Arizona's Monstrosity of a Law," veteran journalist Dan Thomasson describes the problem with Arizona's new immigration law better than anything else I have seen. Thomasson is no radical, and his comparison of Arizona to the Third Reich is, sadly, not unwarranted. He suggests that "every American with a suntan to stay the heck out of the state" and in fact a movement is afoot to -- once again -- encourage fair-minded people of all hues to boycott Arizona.
I am not a big fan of boycotts (except for Walmart, of course), but I lived in Arizona during the last round, which did in fact work. In 1992, Arizona became one of the last states (aside from New Hampshire) to have a Martin Luther King holiday, following a boycott. As a resident student at the University of Arizona from 1990 to 1994, I was not really able to participate, but I was glad to see that it worked. I hope another way can be found this time, to avoid economic harm some of the very people who would most likely be victimized by this foolish law.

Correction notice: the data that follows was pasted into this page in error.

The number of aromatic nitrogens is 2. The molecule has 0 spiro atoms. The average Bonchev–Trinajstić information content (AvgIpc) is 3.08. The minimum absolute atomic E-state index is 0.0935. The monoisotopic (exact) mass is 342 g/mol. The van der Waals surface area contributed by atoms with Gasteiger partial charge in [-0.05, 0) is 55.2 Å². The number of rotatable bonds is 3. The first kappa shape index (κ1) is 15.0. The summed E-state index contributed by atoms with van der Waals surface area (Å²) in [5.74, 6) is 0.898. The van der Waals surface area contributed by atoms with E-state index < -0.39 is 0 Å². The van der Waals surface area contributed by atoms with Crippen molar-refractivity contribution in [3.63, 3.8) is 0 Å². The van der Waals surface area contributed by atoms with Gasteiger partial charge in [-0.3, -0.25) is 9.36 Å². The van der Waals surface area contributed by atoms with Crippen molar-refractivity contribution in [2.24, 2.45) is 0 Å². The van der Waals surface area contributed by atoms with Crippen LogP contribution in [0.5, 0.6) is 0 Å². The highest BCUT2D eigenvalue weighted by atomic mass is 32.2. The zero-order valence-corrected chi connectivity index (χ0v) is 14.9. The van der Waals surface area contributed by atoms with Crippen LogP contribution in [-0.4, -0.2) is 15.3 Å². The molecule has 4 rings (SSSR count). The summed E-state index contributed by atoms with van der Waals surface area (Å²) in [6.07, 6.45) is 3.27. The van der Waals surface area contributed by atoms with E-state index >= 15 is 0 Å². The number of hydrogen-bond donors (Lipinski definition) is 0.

Thomasson is no radical on the question of immigration; like President Obama, his critique of Arizona's tactics is paired with a fairly conservative position on immigration in general, which is that the border should be "secured." To some degree, this is reasonable, but I cannot help but notice that the degree has become quite unreasonable as the economy of the United States deteriorates. No border in the world separates two countries with a wider gap in prosperity than does the U.S.-Mexico border. In fact, the prosperity of the U.S. economy actually depends to some degree on poverty in Mexico and Central America. When hard times hit both sides of the border, the pressure to migrate grows.
Immigration "reform" essentially boils down to this: the United States wants cheap labor -- in fact, needs cheap labor -- but does not want more people. Keep the people on the other side of the border, but send their labor across in the form of cheap stuff. Or bring them over here to cut grass, process meat, and wash cars (remember -- Mitt Romney was caught twice having undocumented workers taking care of his lawn), but not with the rights of citizens. In my view, if we want someone's labor, we should welcome that whole person.